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Synovitis, acne, pustulosis, hyperostosis, and osteitis (SAPHO) syndrome - A challenging diagnosis not to be missed.
J Infect 2016; 72 Suppl:S106-14JI

Abstract

SAPHO syndrome manifests as chronic inflammation of bones and joints, which may or may not be accompanied by skin changes. The term SAPHO is an acronym that stands for synovitis, acne, pustulosis (usually palmoplantar), hyperostosis and osteitis. The bones most commonly affected are those in the anterior chest wall (mainly the sternum, clavicles and sternocostoclavicular joints), the vertebrae and the sacroiliac joints, but peripheral and flat bones may also be involved, especially in children. There are no validated diagnostic criteria for SAPHO, and diagnosis is based on clinical and radiological findings. One of the main challenges in diagnosis is that the clinical features may occur many years apart. Additionally, patients may not develop all manifestations. Delayed diagnosis, as a result of a lack of awareness of SAPHO, can lead to patients suffering ongoing pain and disfiguring skin manifestations. One theory is that Propionibacterium acnes (isolated from bone biopsies in many SAPHO patients) triggers an auto-immune mediated chronic inflammation in genetically predisposed individuals. Treatment involves the use of nonsteroidal anti-inflammatory drugs, intra-articular steroids, bisphosphonates and biologicals. The course of SAPHO is often prolonged but, despite the challenges in diagnosis and treatment, the long-term prognosis is good.

Authors+Show Affiliations

Infectious Diseases Unit, The Royal Children's Hospital Melbourne, Parkville, Australia.Infectious Diseases Unit, The Royal Children's Hospital Melbourne, Parkville, Australia; Department of Paediatrics, The University of Melbourne, Parkville, Australia; Infectious Diseases & Microbiology Research Group, Murdoch Children's Research Institute, Parkville, Australia. Electronic address: nigel.curtis@rch.org.au.

Pub Type(s)

Journal Article
Research Support, Non-U.S. Gov't

Language

eng

PubMed ID

27263075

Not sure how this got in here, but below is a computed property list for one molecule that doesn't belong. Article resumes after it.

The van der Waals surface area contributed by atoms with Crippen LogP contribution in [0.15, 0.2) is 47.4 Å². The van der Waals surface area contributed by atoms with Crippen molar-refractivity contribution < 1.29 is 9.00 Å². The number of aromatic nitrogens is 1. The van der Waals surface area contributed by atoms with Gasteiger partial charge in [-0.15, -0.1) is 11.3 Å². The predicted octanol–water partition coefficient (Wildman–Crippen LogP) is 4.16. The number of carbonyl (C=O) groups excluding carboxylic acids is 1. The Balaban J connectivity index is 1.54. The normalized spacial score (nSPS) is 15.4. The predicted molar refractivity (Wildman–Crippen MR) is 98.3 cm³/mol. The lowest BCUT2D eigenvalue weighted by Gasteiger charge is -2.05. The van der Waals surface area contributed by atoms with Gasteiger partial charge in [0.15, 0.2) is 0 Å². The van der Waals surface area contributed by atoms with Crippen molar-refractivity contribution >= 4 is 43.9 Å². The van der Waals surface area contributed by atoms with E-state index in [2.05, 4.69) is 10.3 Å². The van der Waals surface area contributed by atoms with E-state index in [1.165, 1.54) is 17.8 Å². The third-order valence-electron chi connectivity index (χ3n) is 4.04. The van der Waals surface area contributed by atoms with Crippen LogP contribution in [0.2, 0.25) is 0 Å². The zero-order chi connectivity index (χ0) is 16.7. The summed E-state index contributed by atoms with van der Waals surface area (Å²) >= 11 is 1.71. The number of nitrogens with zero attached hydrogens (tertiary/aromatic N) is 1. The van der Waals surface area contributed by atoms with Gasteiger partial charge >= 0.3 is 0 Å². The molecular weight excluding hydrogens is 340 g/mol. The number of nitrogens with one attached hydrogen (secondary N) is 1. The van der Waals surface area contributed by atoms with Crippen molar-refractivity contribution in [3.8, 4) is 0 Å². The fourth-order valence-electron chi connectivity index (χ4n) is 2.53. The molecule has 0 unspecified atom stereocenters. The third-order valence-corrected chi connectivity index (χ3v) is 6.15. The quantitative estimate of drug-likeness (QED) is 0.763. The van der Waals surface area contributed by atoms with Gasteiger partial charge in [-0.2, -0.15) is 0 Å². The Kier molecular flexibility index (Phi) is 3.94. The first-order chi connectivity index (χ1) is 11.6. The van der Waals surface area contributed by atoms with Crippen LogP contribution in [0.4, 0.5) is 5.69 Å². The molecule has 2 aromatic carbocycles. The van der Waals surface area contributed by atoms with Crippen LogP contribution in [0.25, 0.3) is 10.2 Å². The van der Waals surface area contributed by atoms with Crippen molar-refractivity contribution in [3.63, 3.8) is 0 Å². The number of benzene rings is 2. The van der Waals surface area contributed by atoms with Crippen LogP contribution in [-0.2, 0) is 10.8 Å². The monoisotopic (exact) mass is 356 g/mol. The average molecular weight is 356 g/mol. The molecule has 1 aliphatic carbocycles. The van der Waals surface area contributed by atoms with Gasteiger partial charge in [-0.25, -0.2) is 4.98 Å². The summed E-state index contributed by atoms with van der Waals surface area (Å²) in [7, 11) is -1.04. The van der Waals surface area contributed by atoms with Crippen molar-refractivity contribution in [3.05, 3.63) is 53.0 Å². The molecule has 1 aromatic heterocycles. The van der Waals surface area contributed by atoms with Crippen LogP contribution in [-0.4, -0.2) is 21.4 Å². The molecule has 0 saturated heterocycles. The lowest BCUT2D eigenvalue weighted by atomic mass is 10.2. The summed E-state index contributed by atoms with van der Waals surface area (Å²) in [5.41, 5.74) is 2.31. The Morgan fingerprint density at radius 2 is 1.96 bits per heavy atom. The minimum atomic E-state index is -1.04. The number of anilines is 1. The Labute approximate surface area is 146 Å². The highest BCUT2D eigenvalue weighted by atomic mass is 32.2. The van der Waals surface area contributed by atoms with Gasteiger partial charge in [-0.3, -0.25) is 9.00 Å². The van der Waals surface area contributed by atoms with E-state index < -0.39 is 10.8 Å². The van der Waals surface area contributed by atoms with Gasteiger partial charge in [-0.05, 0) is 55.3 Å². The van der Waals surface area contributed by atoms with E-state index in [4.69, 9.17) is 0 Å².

Citation

Zimmermann, Petra, and Nigel Curtis. "Synovitis, Acne, Pustulosis, Hyperostosis, and Osteitis (SAPHO) Syndrome - a Challenging Diagnosis Not to Be Missed." The Journal of Infection, vol. 72 Suppl, 2016, pp. S106-14.
Zimmermann P, Curtis N. Synovitis, acne, pustulosis, hyperostosis, and osteitis (SAPHO) syndrome - A challenging diagnosis not to be missed. J Infect. 2016;72 Suppl:S106-14.
Zimmermann, P., & Curtis, N. (2016). Synovitis, acne, pustulosis, hyperostosis, and osteitis (SAPHO) syndrome - A challenging diagnosis not to be missed. The Journal of Infection, 72 Suppl, pp. S106-14. doi:10.1016/j.jinf.2016.04.030.
Zimmermann P, Curtis N. Synovitis, Acne, Pustulosis, Hyperostosis, and Osteitis (SAPHO) Syndrome - a Challenging Diagnosis Not to Be Missed. J Infect. 2016 07 5;72 Suppl:S106-14. PubMed PMID: 27263075.
* Article titles in AMA citation format should be in sentence-case
TY - JOUR T1 - Synovitis, acne, pustulosis, hyperostosis, and osteitis (SAPHO) syndrome - A challenging diagnosis not to be missed. AU - Zimmermann,Petra, AU - Curtis,Nigel, Y1 - 2016/06/01/ PY - 2016/6/6/entrez PY - 2016/6/6/pubmed PY - 2017/7/29/medline KW - Chronic recurrent multifocal osteomyelitis KW - Hyperostosis KW - Inflammatory bone disorders KW - Osteitis KW - Propionibacterium acnes KW - Pustulosis KW - Spondyloarthropathies KW - Synovitis SP - S106 EP - 14 JF - The Journal of infection JO - J. Infect. VL - 72 Suppl N2 - SAPHO syndrome manifests as chronic inflammation of bones and joints, which may or may not be accompanied by skin changes. The term SAPHO is an acronym that stands for synovitis, acne, pustulosis (usually palmoplantar), hyperostosis and osteitis. The bones most commonly affected are those in the anterior chest wall (mainly the sternum, clavicles and sternocostoclavicular joints), the vertebrae and the sacroiliac joints, but peripheral and flat bones may also be involved, especially in children. There are no validated diagnostic criteria for SAPHO, and diagnosis is based on clinical and radiological findings. One of the main challenges in diagnosis is that the clinical features may occur many years apart. Additionally, patients may not develop all manifestations. Delayed diagnosis, as a result of a lack of awareness of SAPHO, can lead to patients suffering ongoing pain and disfiguring skin manifestations. One theory is that Propionibacterium acnes (isolated from bone biopsies in many SAPHO patients) triggers an auto-immune mediated chronic inflammation in genetically predisposed individuals. Treatment involves the use of nonsteroidal anti-inflammatory drugs, intra-articular steroids, bisphosphonates and biologicals. The course of SAPHO is often prolonged but, despite the challenges in diagnosis and treatment, the long-term prognosis is good. SN - 1532-2742 UR - https://www.unboundmedicine.com/medline/citation/27263075/Synovitis_acne_pustulosis_hyperostosis_and_osteitis__SAPHO__syndrome___A_challenging_diagnosis_not_to_be_missed_ L2 - https://linkinghub.elsevier.com/retrieve/pii/S0163-4453(16)30057-3 DB - PRIME DP - Unbound Medicine ER -